Hobbes stresses that the ultimate dominion over the child falls to that of the mother as the child cannot be guided by two masters and the mother is the only one who can be wholly proven to be a parent. (140-141) Hobbes also goes on to state that the development of civil law is dictate by men and not mothers and therefore this establishes their supremacy over mothers in the consideration of children. (141) Locke on the other hand stresses that there is an innate equality between mothers and fathers with regard to dominion over children as they are by scripture bound to obey both in a an equal sense. (27) Hobbes stresses that dominion can be acquired in only two ways, generation or conquest and that generational dominion is that of the paternal right, stressing that paternal right is granted by the commonwealth which is directed and contracted in a civil society by fathers rather than mothers and therefore given to fathers supremely. (140) Hobbes goes on to state that in a "state of nature" this dominion is mutable and can fall to the mother, as she is the parent of known origin. Hobbes also stresses that lacking a contract, where this dominion is forfeit parents are obligated to care for and protect the child and such dominion can only be forfeit if the mother exposes the child and they are then protected by another, who then retains dominion over the child. (141) in this statement Hobbes makes clear that the child is held in bondage to parents as parents have the right of life and death over it. He then goes on to discuss dominion gained by conquest, in which he places the paternal right of fathers to include servants, who have contracted, for self-preservation themselves to him under the jurisdiction of the family. "In summe, the Rights of Conquest of both Paternal and Despoticall Dominion, are the very same." (143)

Locke, on the other hand states that parents are obliged by their obedience to God to protect and teach children, until such time as those children reach equality through maturity and knowledge.

The power, then, that parents have over children arises from that duty which is incumbent on them, to take care of their offspring during the imperfect state of childhood. To inform the mind, and govern the actions of their yet ignorant nonage, till reason shall take its place and case them of that trouble, is what the children want, and the parents are bound to. For God, having given man an understanding to direct his actions, has allowed him a freedom of will and liberty of acting as properly belonging thereunto, within the bounds of the law he is under. (29)

This difference of opinion, regarding the supremacy of the parent(s) over the child goes back to the source of the difference between the two philosophers. Hobbes believing that all men will live in a state of war, and be in constant conflict with one another, as this is their nature, and with Locke believing that reason and the dominion of God will guide the man in a state of nature to choose the right. Locke even goes on to stress that it follows with logic that the early development of civil society, i.e. monarchical rule were a direct result of the tacit acceptance of the father over children, as he was looked to first within the family as its head and then among society as a monarch.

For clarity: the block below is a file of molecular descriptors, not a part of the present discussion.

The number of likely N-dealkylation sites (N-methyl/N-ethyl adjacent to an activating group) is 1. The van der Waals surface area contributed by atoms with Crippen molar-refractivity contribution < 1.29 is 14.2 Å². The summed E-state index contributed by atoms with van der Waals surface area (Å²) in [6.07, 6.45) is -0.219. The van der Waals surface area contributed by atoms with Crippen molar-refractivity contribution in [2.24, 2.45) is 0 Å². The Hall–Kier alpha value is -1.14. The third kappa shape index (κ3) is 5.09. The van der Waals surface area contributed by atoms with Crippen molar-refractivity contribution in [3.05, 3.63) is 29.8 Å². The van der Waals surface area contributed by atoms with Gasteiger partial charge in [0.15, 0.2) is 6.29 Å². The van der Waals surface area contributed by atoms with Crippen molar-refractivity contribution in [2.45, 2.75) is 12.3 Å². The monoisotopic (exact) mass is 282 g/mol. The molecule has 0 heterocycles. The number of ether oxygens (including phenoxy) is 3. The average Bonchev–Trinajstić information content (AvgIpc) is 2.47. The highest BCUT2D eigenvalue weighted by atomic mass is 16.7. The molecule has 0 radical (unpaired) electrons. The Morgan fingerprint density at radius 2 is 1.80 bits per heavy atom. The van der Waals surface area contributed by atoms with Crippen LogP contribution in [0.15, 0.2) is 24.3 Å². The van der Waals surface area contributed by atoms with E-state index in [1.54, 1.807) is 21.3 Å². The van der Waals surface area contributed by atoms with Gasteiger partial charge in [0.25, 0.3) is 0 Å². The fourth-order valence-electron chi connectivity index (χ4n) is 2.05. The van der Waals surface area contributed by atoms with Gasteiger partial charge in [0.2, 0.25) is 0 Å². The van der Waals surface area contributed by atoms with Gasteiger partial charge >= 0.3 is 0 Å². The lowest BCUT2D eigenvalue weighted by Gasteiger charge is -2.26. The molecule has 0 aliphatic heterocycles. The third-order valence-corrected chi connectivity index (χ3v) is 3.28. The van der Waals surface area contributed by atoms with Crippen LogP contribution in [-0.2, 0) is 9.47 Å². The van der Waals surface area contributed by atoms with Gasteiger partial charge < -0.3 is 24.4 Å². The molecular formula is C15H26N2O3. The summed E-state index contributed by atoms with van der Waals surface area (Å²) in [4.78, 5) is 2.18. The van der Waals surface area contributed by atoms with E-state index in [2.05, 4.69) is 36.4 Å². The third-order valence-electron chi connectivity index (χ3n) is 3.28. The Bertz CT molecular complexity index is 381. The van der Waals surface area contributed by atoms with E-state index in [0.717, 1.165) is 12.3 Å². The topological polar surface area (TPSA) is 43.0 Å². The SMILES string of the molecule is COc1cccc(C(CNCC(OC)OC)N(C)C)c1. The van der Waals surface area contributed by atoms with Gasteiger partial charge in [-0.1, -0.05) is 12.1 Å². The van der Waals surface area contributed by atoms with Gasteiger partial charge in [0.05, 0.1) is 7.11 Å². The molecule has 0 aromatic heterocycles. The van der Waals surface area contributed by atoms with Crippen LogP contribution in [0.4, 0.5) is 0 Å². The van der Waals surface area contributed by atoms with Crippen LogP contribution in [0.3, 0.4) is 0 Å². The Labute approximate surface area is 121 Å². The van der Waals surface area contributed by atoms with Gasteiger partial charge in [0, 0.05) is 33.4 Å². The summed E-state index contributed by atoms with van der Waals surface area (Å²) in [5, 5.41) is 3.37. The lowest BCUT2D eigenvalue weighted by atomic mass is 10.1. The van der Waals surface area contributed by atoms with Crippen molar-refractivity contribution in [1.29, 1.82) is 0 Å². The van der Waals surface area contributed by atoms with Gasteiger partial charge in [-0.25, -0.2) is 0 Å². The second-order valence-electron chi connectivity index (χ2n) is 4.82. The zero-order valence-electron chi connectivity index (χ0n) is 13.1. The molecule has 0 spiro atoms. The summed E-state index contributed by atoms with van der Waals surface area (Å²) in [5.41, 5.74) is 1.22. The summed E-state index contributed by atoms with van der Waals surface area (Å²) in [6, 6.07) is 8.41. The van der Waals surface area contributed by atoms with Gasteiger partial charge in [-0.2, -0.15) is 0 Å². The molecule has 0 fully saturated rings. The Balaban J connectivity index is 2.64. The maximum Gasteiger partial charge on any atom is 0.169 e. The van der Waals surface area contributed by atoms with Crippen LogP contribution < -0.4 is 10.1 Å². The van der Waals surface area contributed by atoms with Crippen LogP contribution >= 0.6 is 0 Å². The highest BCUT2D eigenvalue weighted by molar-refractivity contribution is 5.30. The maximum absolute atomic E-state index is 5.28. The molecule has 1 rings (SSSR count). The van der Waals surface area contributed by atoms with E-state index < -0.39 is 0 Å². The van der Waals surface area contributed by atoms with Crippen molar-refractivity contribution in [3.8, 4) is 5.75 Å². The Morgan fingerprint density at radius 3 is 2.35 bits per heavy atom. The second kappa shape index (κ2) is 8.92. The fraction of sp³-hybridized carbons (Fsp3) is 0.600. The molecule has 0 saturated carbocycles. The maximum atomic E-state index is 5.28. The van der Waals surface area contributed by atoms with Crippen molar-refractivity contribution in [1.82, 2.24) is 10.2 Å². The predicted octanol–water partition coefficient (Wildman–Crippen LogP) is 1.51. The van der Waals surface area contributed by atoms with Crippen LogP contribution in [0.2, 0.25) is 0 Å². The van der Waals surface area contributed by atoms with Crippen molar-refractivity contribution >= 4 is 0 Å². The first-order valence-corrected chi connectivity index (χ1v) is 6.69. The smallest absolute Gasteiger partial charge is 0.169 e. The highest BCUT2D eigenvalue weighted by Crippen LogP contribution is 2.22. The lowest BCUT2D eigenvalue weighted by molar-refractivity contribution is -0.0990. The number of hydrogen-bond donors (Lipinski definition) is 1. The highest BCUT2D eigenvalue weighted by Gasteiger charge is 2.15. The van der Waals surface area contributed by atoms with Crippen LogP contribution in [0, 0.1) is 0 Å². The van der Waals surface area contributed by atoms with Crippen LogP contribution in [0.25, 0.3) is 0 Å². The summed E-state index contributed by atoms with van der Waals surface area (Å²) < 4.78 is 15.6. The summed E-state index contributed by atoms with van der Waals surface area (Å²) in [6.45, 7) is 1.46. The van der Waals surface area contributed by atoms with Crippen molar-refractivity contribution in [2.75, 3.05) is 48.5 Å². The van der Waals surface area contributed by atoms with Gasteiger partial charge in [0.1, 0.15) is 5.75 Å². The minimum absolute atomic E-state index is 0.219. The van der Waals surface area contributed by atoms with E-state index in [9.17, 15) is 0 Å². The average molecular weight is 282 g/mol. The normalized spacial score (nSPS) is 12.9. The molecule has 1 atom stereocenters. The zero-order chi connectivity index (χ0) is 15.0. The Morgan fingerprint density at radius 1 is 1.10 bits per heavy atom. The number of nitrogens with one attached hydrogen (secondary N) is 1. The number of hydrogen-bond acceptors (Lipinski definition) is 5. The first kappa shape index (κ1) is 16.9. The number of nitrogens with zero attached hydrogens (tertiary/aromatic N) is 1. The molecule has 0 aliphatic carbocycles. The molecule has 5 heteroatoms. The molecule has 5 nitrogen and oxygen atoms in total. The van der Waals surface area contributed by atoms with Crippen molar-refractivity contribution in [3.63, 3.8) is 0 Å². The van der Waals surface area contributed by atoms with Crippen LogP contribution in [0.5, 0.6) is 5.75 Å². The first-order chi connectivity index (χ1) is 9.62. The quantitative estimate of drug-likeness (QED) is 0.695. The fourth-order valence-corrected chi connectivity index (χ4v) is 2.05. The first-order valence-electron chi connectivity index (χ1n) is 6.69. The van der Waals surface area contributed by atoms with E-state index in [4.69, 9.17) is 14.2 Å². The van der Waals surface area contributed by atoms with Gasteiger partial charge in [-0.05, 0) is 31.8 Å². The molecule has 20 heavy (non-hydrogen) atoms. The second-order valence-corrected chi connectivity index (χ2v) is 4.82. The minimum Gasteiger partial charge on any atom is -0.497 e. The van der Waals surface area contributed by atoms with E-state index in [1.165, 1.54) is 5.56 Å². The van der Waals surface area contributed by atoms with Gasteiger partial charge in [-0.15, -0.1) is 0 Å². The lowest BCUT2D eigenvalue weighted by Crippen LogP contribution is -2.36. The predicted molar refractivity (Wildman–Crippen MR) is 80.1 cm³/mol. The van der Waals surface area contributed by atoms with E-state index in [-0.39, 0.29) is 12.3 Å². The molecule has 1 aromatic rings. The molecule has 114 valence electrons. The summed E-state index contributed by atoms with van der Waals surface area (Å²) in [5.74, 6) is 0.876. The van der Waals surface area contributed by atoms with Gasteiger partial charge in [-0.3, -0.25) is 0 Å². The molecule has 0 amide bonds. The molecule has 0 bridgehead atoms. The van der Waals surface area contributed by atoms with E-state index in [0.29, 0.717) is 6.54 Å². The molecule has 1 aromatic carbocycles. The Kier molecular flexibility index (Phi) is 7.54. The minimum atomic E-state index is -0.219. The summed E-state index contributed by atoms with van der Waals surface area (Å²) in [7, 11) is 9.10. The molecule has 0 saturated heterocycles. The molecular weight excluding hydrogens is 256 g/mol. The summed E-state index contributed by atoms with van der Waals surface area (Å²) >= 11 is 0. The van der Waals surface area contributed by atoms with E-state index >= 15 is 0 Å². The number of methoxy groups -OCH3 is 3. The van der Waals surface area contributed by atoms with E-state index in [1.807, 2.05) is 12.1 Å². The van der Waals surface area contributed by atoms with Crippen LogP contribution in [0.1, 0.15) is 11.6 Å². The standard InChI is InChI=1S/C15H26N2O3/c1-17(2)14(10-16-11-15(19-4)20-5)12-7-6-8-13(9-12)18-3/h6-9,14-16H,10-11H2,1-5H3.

To conclude, then: though the father's power of commanding extends no farther than the minority of his children, and to a degree only fit for the discipline and government of that age; and though that honour and respect, and all that which the Latins called piety, which they indispensably owe to their parents all their lifetime and in all estates, with all that support and defence is due to them, gives the father no power of governing -- i.e., making laws and exacting penalties on his children -- though by this he has no dominion over the property or actions of his son, yet it is obvious to conceive how easy it was, in the first ages of the world, and in places still where the thinness of people gives families leave to separate into unpossessed quarters, and they have room to remove or plant themselves in yet vacant habitations, for the father of the family to become the prince of it.

Locke 37)

Hobbes on the other hand details no such easy transition and instead states that the logic of such a transition cannot be assumed and that instead monarchs gained rule first by conquest, and then by generation, which was in a constant state of challenge, due to man's brutal nature.

By this it appears, that a great Family if it be not part of some Common-wealth, is of it self, as to the. Rights of Soveraignty, a little Monarchy; whether that Family consist of a man and his children; or of a man and his servants; or of a man, and his children, and servants together: wherein the Father or Master is the Soveraign. But yet a Family is not properly a Common-wealth; unlesse it be of that power by its own number, or by other opportunities, as not to be subdued without the hazard of war. For where a number of men are manifestly too weak… [END OF PREVIEW]